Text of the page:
A Florida man was arrested last week for using his Paycheck Protection Program (PPP) loan to buy a Lamborghini, vacations in high-end Miami resorts and designer clothes. He falsified the number and salaries of his employees to receive $3.9 million in loans — and his fraud was only uncovered after his new Lamborghini was involved in a hit-and-run accident.
I believe that books will be written about the summer of 2020 and the historic levels of fraud taking place. We cannot see it in the moment, but we sit in the middle of a maelstrom of illicitness made possible by two things: trillions of dollars in stimulus flowing from governments, and a marketplace enabling specialization in cyber-criminal activity. A panelist at the Berkeley Center for Law and Business’ Fraud Fest in June summed up the situation: The pandemic is the perfect storm for fraud. We’ve seen massive fraud and corruption before, and while we cannot change the past, we can do things today to decrease the cringe of future generations reading about this time.
PPP loans are meant to protect employees and cover other critical expenses, like rent, during the pandemic; but we now face billions of dollars in fraudulent taxpayer-funded loans. Earlier this month, Maryland uncovered a massive coronavirus scheme involving 47,500 fraudulent claims that totaled over $501 million. That’s just the tip of the iceberg. A federal watchdog reported last week that it has identified $250 million in COVID-19 loan funds given to “potentially ineligible recipients,” according to The Washington Post. The Secret Service has estimated that $30 billion in stimulus funds will be stolen. And according to Department of Labor Inspector General Scott Dahl, payments for fraudulent unemployment benefits could cost up to $26 billion this year.
Government agencies and financial institutions need screening technologies that scale rapidly, so that they can process almost all claims quickly while doing due diligence on those that pose a possible risk.
Here’s the challenge: We must get money into the hands of people with legitimate needs as quickly as possible, but we must also take steps to deter illegal activity. The fraud-deterring goal seems to conflict with the speed goal. The speed and scale of the required stimulus (nearly $3 trillion so far) create massive fraud opportunities for experienced and novices alike. Financial crimes expert Jim Richards shares some hilarious arrests on his LinkedIn page — funny in the sense of “I cannot believe that worked” funny; sad “funny.”
As for the important ideas for the history books: So far, government agencies and financial institutions have focused on getting funds out quickly, seemingly unaware of the ability for technology to enable high-speed, large-scale screening to deter fraud. It is not too late to make a positive difference.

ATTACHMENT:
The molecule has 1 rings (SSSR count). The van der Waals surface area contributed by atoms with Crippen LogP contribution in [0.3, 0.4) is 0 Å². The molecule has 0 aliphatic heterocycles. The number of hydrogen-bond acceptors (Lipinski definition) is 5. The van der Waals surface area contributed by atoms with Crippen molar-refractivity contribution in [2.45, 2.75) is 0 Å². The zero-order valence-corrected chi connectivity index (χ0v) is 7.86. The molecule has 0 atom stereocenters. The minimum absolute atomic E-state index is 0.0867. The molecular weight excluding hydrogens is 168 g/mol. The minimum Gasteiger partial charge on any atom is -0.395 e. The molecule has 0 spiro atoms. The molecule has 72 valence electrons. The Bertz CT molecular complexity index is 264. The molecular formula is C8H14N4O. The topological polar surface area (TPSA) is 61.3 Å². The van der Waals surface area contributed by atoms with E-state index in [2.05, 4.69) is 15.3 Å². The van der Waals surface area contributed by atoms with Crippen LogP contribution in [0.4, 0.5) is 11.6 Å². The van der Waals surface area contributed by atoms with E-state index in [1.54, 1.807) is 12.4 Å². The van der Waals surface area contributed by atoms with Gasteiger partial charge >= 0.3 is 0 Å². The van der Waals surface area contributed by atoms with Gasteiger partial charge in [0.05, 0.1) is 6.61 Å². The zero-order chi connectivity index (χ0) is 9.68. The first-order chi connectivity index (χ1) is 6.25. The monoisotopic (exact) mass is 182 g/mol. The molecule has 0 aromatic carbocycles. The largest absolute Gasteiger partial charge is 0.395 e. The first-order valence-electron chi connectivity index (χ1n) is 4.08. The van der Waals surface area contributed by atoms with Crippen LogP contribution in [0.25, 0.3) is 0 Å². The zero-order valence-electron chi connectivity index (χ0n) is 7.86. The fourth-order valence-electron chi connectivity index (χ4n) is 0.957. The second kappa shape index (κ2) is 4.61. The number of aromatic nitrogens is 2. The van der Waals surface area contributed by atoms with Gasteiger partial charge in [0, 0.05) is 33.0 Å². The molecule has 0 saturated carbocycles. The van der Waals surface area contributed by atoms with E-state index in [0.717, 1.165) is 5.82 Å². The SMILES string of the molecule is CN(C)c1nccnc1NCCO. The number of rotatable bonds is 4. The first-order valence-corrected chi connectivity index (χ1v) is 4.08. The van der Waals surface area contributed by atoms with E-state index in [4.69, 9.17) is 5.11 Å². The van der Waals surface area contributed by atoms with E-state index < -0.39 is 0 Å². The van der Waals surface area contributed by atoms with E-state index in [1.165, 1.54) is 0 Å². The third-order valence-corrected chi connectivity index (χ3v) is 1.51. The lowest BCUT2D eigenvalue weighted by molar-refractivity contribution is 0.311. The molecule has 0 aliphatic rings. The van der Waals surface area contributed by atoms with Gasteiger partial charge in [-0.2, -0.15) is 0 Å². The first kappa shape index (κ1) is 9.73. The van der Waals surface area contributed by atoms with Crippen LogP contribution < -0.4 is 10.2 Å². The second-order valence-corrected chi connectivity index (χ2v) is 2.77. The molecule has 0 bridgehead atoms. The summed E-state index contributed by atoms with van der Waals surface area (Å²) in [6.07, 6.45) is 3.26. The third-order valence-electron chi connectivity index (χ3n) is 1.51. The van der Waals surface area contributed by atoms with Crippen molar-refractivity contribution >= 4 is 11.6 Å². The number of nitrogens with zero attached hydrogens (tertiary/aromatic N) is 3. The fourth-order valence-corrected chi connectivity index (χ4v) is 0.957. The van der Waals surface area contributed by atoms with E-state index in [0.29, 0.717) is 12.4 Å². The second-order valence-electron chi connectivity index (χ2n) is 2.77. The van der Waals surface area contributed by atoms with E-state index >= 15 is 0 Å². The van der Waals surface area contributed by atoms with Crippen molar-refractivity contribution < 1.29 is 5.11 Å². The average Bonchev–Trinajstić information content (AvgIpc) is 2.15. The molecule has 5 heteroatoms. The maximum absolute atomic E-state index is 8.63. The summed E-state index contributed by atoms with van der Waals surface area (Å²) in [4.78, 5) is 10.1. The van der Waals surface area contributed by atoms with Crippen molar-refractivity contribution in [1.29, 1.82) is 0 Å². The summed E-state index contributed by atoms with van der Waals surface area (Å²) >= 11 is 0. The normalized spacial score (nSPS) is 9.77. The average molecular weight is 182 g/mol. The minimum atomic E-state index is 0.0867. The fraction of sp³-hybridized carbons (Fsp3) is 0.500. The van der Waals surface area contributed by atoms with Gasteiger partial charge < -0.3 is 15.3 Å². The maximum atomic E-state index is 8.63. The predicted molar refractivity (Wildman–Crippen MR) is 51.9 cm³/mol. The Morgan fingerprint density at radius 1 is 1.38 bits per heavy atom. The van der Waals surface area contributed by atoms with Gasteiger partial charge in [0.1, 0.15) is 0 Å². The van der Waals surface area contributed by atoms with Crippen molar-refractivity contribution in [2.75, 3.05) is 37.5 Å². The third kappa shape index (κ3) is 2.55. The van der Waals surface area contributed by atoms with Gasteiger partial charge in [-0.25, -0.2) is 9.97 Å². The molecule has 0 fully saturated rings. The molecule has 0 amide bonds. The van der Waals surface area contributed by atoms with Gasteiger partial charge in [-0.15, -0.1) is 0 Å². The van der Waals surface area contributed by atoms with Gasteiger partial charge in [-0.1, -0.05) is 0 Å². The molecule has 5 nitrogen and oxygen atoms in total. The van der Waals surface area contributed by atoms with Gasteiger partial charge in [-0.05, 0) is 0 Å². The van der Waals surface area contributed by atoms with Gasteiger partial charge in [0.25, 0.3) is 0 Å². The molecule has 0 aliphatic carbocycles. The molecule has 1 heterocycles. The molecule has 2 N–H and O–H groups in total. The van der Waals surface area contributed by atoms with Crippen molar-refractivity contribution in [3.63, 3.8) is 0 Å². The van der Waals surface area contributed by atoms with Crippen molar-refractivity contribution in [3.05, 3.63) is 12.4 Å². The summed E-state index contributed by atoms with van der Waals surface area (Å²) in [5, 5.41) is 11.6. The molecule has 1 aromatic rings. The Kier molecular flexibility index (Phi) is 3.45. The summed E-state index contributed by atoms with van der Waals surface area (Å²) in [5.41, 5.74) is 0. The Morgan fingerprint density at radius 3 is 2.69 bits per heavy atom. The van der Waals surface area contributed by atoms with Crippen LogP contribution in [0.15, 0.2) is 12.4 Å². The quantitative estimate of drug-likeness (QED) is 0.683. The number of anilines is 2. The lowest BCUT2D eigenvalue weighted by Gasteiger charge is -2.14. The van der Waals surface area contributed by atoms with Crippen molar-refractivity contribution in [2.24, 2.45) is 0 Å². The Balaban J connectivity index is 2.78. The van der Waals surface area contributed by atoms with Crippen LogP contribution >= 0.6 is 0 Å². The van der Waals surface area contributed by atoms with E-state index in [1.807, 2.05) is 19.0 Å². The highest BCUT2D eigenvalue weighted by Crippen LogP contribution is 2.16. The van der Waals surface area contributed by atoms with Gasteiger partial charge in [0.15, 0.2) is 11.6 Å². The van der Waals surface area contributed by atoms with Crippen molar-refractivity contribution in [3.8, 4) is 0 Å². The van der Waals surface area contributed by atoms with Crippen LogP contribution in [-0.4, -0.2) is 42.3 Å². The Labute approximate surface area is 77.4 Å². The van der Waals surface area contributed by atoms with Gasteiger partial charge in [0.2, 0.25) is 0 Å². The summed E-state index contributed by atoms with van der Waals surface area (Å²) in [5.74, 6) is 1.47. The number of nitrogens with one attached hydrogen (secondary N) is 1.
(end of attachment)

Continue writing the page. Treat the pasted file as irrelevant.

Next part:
In 2005 and early 2006, 16% of the $6.3 billion in relief distributed to victims of Hurricane Katrina and Hurricane Rita were spent improperly. In contrast, of the nearly 200,000 prime- and sub-contracts awarded by the American Recovery and Reinvestment Act (ARRA) in 2009, only 0.2% led to “consequential investigations” of fraud. This is like taking a test with the answer key already published: to deter crime, screen the applicants. ARRA used screening. ARRA also had the luxury of taking time. ARRA sent out funds over a two-year period. Like today, however, the post-Katrina response required quick action, so minimal screening was done.
Today is not 2005. Machine learning- and artificial intelligence-enabled screening solutions sit in the cloud, ready for CARES Act use, having been built by innovative technology companies. Shame on us for not using proven technology to screen as quickly as possible. For our financial and government institutions to get money out fast to those with legitimate needs, screening must occur.
It is much more difficult for bad actors to evade fraud prevention systems driven by AI/ML technologies because these systems are built to improve with time, by learning and readjusting continuously. We need ML-enabled entity resolution to disrupt fraud at its planning stage, and we need ML-enabled behavioral vetting using publicly available information to disrupt fraud at the later launching and cashing stages. This means examining whether an applicant’s profile and application match their publicly observable behavior. Are they who they say they are? Is their business what they say it is? Does their past behavior raise concerns?
Recently developed technology (such as my own company’s Giant Oak Search Technology) can highlight flimsy and fraudulent histories and unrealistic customer profiles that have gone undetected under the current approach. It accomplishes this by searching the deep web and integrating that into customizable information domains. In defense of the large institutions, these capabilities are new. Until recently, sufficient technology has not existed that enables the efficient accomplishment of this kind of search quickly and with limited people to clear false alarms.
Government agencies and financial institutions need screening technologies that scale rapidly, so that they can process almost all claims quickly while doing due diligence on those that pose a possible risk. In reality, almost every person seeking assistance needs the help, but a small fraction seek to commit fraud. Investing in proactive screening techniques can help agencies and financial institutions identify fraudulent applicants and disburse funds faster.